Much of the software works just fine, but it otherwise looks amateurish and operates commensurately.
Teardown and conclusion
There are 17 total Philips screws holding the V765 together. You can find 12 of them on the top plate, hidden beneath the keycaps. There are five more under the keyboard. With the screws removed, the top and bottom parts of the chassis pop right off. I missed one of the screws at first; when I was trying to separate the top plate from the bottom chassis, something was holding on.
I thought the volume roller was the sticking point. I found that to be the case on at least one other keyboard I’ve reviewed, so I figured it was the same here. Nope. It turned out to be one more Philips screws that was hiding, and I ended up breaking the roller cover for nothing. Alas.
Looking at the bottom chassis, you can see that there are mysterious holes to the right of the four dedicated media buttons. Those are available for additional dedicated buttons, like on the V770. It’s likely that the two keyboards share a bottom chassis.
The PCB is reasonably clean, although there’s an alarming giant glob of what appears to be hot glue whose purpose seems unnecessary or perhaps just kludgy.
There are two translucent plastic inserts for displaying the side lights, and the LEDs that light them are on the underside of the PCB, aiming downwards. There are six per side. The MCU is a a Holtek HT32F52352, and there are four Macroblock MB15124GP LED controllers.
It’s nice to see Kailh Box White switches on more keyboards, even if it’s just as a change of pace from what gaming keyboards often have on board. I’m suspicious of the long-term quality of the stabilizers, though. The LEDs on the V765 look especially bright and rich in color to me, and I like how the lighting interacts with the textured look of the metal top plate. But it’s troublesome how the colors look different when reflecting on the top plate versus through the translucent legends. The red and black braided cable adds a bit of pizzazz where Patriot could have easily just rolled with the same old black that’s so common.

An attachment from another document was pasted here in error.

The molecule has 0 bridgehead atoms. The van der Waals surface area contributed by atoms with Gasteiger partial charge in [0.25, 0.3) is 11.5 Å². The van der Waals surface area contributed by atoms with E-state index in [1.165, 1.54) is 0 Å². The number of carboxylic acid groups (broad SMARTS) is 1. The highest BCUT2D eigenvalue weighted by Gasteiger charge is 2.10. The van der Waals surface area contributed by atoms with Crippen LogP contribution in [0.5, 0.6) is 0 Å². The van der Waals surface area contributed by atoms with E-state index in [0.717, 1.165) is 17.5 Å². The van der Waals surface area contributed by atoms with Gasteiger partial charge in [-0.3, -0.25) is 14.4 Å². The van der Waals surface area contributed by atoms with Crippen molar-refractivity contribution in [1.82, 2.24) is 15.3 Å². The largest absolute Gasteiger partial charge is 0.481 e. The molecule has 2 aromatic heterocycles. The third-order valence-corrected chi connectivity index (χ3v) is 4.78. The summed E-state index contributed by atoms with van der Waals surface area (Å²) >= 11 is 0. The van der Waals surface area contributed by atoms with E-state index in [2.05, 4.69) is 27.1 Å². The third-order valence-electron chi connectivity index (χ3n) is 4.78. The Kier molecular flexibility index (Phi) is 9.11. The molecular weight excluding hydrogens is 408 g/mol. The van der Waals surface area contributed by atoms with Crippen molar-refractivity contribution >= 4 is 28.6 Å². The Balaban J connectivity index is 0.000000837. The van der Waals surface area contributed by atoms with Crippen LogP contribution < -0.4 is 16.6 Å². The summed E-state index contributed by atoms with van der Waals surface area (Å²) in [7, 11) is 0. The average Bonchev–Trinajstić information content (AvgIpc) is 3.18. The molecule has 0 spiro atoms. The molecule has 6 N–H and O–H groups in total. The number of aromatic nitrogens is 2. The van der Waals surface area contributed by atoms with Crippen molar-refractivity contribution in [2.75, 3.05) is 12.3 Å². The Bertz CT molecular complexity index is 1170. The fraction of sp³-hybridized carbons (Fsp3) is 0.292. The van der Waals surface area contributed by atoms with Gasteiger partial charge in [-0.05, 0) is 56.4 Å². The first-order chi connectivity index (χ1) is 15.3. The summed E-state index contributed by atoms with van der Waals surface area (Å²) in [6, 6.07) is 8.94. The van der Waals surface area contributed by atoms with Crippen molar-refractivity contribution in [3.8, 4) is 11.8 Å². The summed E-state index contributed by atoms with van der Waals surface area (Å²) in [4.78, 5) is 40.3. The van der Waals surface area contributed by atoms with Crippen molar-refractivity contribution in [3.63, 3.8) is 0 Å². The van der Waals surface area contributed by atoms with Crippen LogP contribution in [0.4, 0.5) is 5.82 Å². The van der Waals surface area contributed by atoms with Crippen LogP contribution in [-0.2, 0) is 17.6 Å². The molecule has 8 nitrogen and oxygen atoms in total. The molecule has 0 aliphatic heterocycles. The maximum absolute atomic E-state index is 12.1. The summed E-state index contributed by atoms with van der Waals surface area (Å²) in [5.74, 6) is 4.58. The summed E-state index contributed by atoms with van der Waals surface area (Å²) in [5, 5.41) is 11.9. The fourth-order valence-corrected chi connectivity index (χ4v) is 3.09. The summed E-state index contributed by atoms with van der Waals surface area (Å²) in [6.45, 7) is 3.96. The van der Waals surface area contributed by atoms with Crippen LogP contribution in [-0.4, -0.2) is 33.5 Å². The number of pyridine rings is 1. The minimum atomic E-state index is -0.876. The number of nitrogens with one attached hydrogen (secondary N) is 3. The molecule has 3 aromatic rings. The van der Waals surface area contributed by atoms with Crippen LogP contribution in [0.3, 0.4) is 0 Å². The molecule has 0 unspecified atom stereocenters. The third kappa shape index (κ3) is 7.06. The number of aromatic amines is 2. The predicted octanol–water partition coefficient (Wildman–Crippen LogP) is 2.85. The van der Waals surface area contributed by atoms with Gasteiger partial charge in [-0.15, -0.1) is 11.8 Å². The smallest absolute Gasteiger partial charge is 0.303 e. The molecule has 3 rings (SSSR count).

There’s so much more here that gives me pause, though. The PrtSc key’s LED was stuck on white when I first started using the key V765, and it went away only after I was in the weeds of fiddling with the onboard color controls. I don’t know how I fixed it; I couldn’t repeat whatever I did, anyway. (It sometimes turns itself white again when when I play with lighting profiles and refuses to be changed. A rogue LED, it seems.) The racing stripes on the sides of the keyboard remained dark, even though they’re supposed to light up in RGB. It was only after I’d finished my evaluation and checked for a firmware update one more time just in case that they came on—and even so, I had to spam Fn + Ctrl to do it. The volume roller never worked, although that’s being fixed. There was a huge glob of hot glue on the PCB. Issues, issues, issues.
For what it offers in terms of features and its sometimes questionable quality, I would categorize the Patriot Viper V765 as a “budget +” keyboard. Fortunately, the street prices are more or less in accordance. One of the worst mistakes some gaming brands make is pricing their keyboards too high. It’s tough to convince someone to spend $200 on a gaming keyboard that has no standout features, when you can get the same thing for (sometimes) a slightly lower price and from a more familiar name. In other words, you can’t out-Corsair Corsair, and you certainly can’t do it without severely undercutting the price.
Patriot got smart, though, and priced its keyboards under $100 to start. The Viper V765 is listed at $99 on Patriot’s web store, but it’s just $70 on Amazon. That’s not too shabby for the features you get. Inexplicably, the V760 is listed on Patriot’s site for the same price as the V765, and at $80, it’s actually $10 more than the V765 on Amazon. The V730, which trades RGB lighting for red-only LEDs, is just $50 on Amazon.
At seventy bucks, the presence of Kailh Box White switches and RGB lighting may make the V765 reasonably attractive to gaming keyboard buyers, especially if you’re willing to live with headaches and roll the dice on the prospect of longevity. But if you are, there are other budget mechanical keyboards out there that cost less. Tread carefully with the V765 and know that you’re getting what you pay for, for better or worse.